Friday, June 28, 2013

Celebrating Stonewall & The Fighters

44 years ago today, I was 2 months old and starting my life.
Fighters in 1969


44 years ago, an amazing group of people  at the Stonewall bar in the NYC village decided 'enough was enough' and fought back in a raid against the LGBT community starting the gay rights movement - and doing so much for my life.

Sometimes it is hard to think about what it was like for those that came before us. I can recall growing up closeted in Texas in the 80s, but once I moved to NYC, I suddenly felt 'free'. It has taken a long time and a long fight, but more and more people are feeling that freedom without having to move to one of the larger cities in the country. I notice it when I travel. Gays no longer must go to the four or five major spots in the country where they all congregate for vacations - now you can find them EVERYWHERE.

We cannot forget the good fight of those present in 1969 in NYC. I was so lucky to be able to speak to one of them and interview him for Huffington Post this month. And I knew the significance of Stonewall when I was honored enough to have my book launch party there in 2011 for my debut novel. People continue to fight constantly. We saw it this week when the Supreme Court ruled on amazing cases because there are people willing to stand up and say "this is not right". 

Fighters in 2013
I've been with my partner for 13 years and five years ago this summer had a civil union in our state (because NJ does not allow marriage). Yet there are still places that I have to check 'single' on a form when filling it out. Our union is not considered the same as everyone else's. In many eyes, it is as if we are just 'playing pretend' while the rest of the world can celebrate their marriages.


I knew I was nervous waiting for the results to come back on Wednesday morning from SCOTUS, but I had no idea the amount of pride that would fill my chest and cause the tears to fall when it came across my computer. (And I got to share it with my sister as we happened to be on the phone at that exact moment.) Suddenly, people in power were noticing that my life, my partnership, my 'being' mattered just as much as my straight counterparts. It's a feeling I find hard to put into words, but there are many people across the country that had that same reaction.


And now we go into gay pride weekend in New York as the community remembers those people from 1969 and all the hard work that has happened since. It is an exciting time for our country and for those that support equality for all. If you still think the LGBT community is asking for too much: remember it is not special rights; just equal.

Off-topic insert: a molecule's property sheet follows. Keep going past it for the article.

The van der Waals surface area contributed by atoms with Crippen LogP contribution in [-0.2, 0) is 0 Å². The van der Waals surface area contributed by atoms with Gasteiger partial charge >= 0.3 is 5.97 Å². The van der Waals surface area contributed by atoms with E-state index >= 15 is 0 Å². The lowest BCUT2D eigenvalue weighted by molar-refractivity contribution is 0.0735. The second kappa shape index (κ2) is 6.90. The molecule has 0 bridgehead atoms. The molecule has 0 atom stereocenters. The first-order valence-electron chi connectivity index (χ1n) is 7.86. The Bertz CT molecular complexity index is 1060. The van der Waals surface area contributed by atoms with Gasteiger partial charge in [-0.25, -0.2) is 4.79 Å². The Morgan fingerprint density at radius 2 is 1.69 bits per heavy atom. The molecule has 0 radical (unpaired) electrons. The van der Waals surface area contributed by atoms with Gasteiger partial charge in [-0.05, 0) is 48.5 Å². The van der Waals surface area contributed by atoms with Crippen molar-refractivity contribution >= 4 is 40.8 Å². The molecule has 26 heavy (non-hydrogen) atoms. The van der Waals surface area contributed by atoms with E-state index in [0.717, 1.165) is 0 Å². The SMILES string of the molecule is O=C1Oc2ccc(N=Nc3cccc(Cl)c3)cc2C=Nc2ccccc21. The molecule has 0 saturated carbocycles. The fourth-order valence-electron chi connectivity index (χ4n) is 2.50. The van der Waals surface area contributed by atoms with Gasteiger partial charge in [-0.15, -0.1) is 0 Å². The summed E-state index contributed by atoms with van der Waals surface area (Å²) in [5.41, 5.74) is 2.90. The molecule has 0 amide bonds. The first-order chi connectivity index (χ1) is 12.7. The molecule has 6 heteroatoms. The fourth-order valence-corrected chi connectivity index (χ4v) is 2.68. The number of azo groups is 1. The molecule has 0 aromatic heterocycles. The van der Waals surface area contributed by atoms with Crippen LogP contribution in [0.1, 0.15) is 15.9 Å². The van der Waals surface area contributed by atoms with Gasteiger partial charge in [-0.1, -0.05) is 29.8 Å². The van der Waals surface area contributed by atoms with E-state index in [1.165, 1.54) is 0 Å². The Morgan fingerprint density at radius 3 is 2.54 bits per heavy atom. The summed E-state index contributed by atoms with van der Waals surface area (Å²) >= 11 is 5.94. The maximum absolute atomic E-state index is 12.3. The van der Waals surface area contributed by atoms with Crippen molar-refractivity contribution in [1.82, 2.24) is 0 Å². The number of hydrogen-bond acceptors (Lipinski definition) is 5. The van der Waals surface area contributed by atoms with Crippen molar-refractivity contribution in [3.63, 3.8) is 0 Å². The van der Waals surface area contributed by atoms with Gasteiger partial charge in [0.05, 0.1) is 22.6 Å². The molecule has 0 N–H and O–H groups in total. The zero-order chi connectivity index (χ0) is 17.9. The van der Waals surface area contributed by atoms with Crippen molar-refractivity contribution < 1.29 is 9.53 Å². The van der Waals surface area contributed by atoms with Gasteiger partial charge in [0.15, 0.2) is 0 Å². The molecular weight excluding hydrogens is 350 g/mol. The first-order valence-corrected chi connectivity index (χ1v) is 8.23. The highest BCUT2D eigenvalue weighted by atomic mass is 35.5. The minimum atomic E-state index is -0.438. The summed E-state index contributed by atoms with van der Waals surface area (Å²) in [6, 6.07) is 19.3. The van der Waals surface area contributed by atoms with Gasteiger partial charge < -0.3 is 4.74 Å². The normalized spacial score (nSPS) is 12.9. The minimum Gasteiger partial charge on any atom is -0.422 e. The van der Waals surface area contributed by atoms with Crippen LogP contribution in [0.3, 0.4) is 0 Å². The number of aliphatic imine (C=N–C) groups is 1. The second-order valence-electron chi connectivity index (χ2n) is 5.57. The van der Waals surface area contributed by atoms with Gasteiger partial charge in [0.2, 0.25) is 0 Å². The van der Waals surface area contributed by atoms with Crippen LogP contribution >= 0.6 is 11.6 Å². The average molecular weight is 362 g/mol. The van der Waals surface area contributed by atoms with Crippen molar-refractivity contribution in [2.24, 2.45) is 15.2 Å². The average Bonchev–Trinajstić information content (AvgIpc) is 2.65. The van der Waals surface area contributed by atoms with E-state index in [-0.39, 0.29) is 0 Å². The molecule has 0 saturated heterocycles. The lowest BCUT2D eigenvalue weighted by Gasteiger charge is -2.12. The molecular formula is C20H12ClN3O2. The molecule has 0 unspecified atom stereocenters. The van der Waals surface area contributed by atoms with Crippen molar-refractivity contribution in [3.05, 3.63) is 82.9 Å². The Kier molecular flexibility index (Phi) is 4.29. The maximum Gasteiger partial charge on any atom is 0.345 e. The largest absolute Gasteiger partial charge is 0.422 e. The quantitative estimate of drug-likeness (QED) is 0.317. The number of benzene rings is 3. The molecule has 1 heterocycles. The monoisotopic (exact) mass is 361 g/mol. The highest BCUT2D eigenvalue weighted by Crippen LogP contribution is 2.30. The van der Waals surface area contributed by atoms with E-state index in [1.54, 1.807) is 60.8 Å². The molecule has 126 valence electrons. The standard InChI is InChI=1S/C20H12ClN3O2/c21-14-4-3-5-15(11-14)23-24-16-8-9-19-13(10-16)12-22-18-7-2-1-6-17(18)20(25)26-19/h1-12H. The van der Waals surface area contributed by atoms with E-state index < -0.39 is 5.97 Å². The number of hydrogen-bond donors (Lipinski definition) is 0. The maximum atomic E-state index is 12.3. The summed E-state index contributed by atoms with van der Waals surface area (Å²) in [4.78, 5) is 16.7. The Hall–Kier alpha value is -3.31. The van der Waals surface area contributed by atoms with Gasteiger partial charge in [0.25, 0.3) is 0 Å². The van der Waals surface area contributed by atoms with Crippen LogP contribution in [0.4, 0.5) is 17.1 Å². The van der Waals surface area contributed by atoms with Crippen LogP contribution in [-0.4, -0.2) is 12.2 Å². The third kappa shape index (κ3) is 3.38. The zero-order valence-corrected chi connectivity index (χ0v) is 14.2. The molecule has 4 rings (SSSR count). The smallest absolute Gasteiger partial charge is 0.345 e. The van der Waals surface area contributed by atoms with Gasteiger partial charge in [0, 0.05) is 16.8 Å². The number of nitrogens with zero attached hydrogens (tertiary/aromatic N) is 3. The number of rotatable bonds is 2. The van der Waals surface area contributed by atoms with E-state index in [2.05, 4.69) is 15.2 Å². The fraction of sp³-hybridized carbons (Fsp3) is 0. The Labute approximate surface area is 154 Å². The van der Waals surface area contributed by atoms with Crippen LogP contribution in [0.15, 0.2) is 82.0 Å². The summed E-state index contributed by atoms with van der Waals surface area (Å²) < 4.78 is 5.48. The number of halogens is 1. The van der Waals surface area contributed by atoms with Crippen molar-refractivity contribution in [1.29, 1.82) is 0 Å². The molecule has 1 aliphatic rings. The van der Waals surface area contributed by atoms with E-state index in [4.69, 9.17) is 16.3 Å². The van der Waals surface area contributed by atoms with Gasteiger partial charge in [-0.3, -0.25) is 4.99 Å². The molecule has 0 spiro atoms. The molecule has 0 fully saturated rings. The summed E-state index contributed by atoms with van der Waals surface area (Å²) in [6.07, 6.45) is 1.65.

And for the haters out there - just go ahead and get your congress men and women to vote marriage equality through. Look at it this way: you'll get your June back as we won't need to celebrate "Pride" in one month any longer.


2 comments:

  1. Hi Greg,

    Is Gus from Twitter; I can relate to your story because in certain way is the story of many of us that we grew and live during the 70's, 80's and 90's under the restrictions as well DOMA. I was born and raised (almost entirely) in Cartagena, Colombia where much as the South is a religious country.

    I'd felt trapped so many times up to the point that I thought I wasn't going to be able to escape and death herself I thought was going to be my only option when I reached age 40 and I found myself trapped in a loveless marriage only to keep the appearances.

    Eventually I moved the United States and in the process of almost a decade I became a citizen (albeit I been living here only five years in a row) in Florida which is not in terms of politics the most friendliest State in much of the areas for LGTBQ individuals.

    I felt free and up to this day almost six years later I had lived more than I lived in 20 years in Colombia and I wouldn't change it a bit even with the ups and downs. In the process I also met my actual partner and is been almost 5 years since we know each other.

    I wonder if my life would be worst if I stay in Colombia.? or the influence I had on people here.

    ReplyDelete
    Replies
    1. Gus - thanks so much for sharing your story. I think that those that have lived in the same country their whole lives can't always comprehend what it is like for others that grow up in one country and then move to another. Wishing you and your partner a very happy pride weekend!

      Delete